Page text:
But the Twin Cities, I think back when I first started working in it, it was trying to make some changes and trying to be a pioneer in different areas of food and such, but I don’t think it was getting as much success as maybe it could have. But now in the last 10 to 15 years, I am so impressed with the culinary and restaurant scene here.

I’m much more impressed today with all these young chefs who have worked in a number of kitchens where the chefs of the last 10-15 years were very good mentors, very interested in bringing along young talent. And now I think the Twin Cities restaurant scene has a lot more diversity in offerings of food. I think a lot of people travel somewhere else, and they say, ‘Geez, I went to New York, I went to Miami, I went to L.A., and I saw this kind of restaurant.’ I think a lot of that has been happening here, and to the benefit of the people who live in the Twin Cities, there’s a lot better variety and quality level, for the most part, in the restaurants here. It’s really amped up, and I think that’s due to the dedication and the drive of these young and up-and-coming chefs that are in the community and trying to make a mark. Gavin Kaysen (Spoon and Stable), a good friend of mine, could be anywhere in the country given his record … [but] he went on to do what we he did, and he came back home. I think that’s a huge sign that says there’s a lot of confidence in the food scene here.

Q: All proceeds from Taste of the NFL benefit hunger relief, which is something I know you’re very passionate about. Where did that interest start for you?

A: I’m really blessed to have had my eyes opened to the issue of hunger. Personally, I’ve never been hungry in my life, and that’s thanks to – probably the greatest influence in my life – my late mother. … Particularly when you’re in your teens, you don’t even know you’re being that strongly impacted. Just by her example of cooking meals, bringing bread to neighbors, I just thought that was Mom being Mom. That kind of fed the foundation to keep my eyes and ears open. In the mid-80s, I came across a gentleman [who also was] a major influence on me – Dick Gable was the director of the St. Paul food bank, which, if you fast forward … ended up being Second Harvest Heartland.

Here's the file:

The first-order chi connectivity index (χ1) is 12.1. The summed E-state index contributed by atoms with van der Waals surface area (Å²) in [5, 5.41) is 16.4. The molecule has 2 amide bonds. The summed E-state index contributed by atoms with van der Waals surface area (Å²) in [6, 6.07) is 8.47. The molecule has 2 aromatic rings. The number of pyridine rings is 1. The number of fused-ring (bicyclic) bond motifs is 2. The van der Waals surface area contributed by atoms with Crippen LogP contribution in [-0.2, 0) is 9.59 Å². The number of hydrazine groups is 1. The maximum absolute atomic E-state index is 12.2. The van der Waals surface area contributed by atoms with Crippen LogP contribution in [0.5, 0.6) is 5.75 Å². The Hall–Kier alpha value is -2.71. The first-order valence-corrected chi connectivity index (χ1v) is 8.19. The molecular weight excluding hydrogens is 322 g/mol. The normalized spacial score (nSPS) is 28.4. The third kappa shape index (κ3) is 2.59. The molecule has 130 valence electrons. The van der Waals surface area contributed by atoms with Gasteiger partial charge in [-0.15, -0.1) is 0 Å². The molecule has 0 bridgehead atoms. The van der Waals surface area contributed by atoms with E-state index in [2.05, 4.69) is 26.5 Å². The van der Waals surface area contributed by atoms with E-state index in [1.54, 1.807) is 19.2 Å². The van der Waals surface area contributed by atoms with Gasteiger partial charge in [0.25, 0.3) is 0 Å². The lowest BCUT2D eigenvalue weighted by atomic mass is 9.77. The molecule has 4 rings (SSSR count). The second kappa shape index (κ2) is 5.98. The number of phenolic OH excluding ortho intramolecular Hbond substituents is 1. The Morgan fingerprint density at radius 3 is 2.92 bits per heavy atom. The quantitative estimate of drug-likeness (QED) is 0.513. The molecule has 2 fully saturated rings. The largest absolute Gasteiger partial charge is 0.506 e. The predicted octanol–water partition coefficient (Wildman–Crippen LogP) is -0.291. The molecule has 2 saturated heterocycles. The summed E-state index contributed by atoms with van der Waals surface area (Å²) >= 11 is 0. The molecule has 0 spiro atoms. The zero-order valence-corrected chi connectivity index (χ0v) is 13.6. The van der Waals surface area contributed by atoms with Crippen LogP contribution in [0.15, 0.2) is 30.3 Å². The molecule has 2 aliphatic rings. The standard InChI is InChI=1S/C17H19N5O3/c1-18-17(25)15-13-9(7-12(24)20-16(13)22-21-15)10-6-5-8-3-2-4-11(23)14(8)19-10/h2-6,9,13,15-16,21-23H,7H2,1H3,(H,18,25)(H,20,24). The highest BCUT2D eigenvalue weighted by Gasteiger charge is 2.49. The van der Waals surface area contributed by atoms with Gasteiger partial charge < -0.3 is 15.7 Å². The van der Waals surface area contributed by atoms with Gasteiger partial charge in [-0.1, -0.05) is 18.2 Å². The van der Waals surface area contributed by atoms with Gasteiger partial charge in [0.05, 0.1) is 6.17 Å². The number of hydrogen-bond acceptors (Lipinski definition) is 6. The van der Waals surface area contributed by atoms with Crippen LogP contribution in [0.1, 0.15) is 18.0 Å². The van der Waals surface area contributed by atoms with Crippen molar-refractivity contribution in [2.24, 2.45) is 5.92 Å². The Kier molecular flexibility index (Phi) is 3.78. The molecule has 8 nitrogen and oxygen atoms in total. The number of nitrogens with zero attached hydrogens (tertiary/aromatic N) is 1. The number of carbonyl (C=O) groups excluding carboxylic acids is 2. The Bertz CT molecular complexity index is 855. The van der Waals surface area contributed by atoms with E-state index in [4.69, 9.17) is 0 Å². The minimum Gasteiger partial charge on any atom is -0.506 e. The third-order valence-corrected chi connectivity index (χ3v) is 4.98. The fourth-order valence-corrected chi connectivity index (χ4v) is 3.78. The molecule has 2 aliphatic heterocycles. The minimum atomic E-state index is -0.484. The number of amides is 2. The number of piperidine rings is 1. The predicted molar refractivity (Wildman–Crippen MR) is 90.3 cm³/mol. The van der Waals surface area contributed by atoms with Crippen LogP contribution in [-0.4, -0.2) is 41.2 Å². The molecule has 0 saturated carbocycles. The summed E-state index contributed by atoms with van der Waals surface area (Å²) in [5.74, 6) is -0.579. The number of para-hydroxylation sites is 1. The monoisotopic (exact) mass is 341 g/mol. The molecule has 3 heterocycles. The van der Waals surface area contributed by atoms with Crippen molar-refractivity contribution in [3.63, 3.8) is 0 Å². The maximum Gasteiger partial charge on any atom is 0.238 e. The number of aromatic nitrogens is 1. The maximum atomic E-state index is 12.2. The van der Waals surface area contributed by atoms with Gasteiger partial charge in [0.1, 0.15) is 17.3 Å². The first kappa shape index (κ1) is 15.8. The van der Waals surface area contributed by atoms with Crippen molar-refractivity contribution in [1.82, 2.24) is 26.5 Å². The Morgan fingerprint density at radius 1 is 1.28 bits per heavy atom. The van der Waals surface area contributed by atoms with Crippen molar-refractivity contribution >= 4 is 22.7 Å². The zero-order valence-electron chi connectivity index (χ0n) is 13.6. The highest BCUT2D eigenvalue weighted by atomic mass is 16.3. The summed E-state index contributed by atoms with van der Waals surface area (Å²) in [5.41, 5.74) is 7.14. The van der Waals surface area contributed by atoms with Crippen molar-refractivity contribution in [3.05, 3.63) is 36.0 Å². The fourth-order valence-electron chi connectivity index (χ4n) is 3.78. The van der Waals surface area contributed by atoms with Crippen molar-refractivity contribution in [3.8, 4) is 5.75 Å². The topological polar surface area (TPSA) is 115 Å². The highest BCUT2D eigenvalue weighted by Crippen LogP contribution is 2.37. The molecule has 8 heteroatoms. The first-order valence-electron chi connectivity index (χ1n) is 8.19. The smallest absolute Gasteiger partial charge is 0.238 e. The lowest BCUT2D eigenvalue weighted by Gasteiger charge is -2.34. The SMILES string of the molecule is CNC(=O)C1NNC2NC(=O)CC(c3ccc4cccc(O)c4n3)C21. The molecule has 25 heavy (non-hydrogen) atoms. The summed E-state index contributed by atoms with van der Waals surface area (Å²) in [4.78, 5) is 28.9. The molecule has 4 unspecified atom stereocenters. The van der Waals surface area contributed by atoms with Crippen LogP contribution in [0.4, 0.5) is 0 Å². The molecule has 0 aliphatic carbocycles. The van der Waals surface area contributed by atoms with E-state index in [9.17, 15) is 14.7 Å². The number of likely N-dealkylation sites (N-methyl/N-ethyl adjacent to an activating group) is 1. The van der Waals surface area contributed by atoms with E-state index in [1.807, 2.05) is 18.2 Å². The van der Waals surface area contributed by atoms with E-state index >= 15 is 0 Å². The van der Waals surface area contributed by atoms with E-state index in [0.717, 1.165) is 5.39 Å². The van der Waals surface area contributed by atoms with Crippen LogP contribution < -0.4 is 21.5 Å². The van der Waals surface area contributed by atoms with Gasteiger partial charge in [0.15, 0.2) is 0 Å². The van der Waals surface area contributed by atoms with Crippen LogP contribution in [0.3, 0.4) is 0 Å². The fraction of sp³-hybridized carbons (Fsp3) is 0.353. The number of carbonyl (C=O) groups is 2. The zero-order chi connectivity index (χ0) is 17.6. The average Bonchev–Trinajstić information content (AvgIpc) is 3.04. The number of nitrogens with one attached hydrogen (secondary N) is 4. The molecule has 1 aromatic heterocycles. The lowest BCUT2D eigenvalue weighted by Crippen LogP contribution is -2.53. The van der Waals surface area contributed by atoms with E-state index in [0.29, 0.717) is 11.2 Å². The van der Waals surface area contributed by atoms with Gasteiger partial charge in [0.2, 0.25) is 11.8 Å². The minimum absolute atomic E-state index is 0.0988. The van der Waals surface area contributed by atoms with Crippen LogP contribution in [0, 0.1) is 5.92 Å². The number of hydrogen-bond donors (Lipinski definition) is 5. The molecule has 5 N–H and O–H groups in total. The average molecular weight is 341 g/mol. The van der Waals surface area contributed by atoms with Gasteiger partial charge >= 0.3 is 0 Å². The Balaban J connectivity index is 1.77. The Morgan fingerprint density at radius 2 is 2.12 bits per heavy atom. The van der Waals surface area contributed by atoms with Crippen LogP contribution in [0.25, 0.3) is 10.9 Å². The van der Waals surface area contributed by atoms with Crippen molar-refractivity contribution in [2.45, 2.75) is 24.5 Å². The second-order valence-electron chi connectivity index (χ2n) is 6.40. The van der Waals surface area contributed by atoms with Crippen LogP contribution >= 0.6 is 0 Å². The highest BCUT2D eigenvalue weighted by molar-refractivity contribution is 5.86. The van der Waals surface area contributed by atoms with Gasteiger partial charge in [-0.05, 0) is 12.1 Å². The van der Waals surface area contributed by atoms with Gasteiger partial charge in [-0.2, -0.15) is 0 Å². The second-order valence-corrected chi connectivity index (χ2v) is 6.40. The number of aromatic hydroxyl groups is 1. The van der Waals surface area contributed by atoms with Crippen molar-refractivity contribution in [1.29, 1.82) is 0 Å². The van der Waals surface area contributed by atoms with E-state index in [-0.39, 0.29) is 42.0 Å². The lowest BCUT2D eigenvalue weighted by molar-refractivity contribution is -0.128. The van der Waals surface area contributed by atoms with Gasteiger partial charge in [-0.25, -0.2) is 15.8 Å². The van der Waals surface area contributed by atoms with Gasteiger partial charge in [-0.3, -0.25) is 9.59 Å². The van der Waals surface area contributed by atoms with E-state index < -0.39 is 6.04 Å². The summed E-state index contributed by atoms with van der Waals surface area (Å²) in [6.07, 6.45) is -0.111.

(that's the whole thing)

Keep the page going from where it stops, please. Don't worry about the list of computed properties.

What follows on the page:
I was interested and went over there [to the food bank], and I guess it really changed my philanthropic life to see the dedication and commitment those folks had and is still exemplified today by Second Harvest and the many, many food banks that I’ve seen since then, to be able to do so much with so little.

As you become more familiar with the tremendous work of the [hunger relief programs], it has changed so much. One, in the quality of food that is being requested is important, and we’ve all come to realize that it’s not just food for substance – it’s important to have the right food: fruits and vegetables and better foods – but also what they do. And what’s important to me in the work with Taste of the NFL is that we’re contributing also to the education process and the more full support of a human being.

That expansion into all those areas is so impressive and mind-boggling, so I guess the intersection of that introduction of realizing how hard and how many people are working on other people’s behalf, and then my involvement with the hospitality – or more importantly, the food business – was just something that fortunately clicked big-time for me.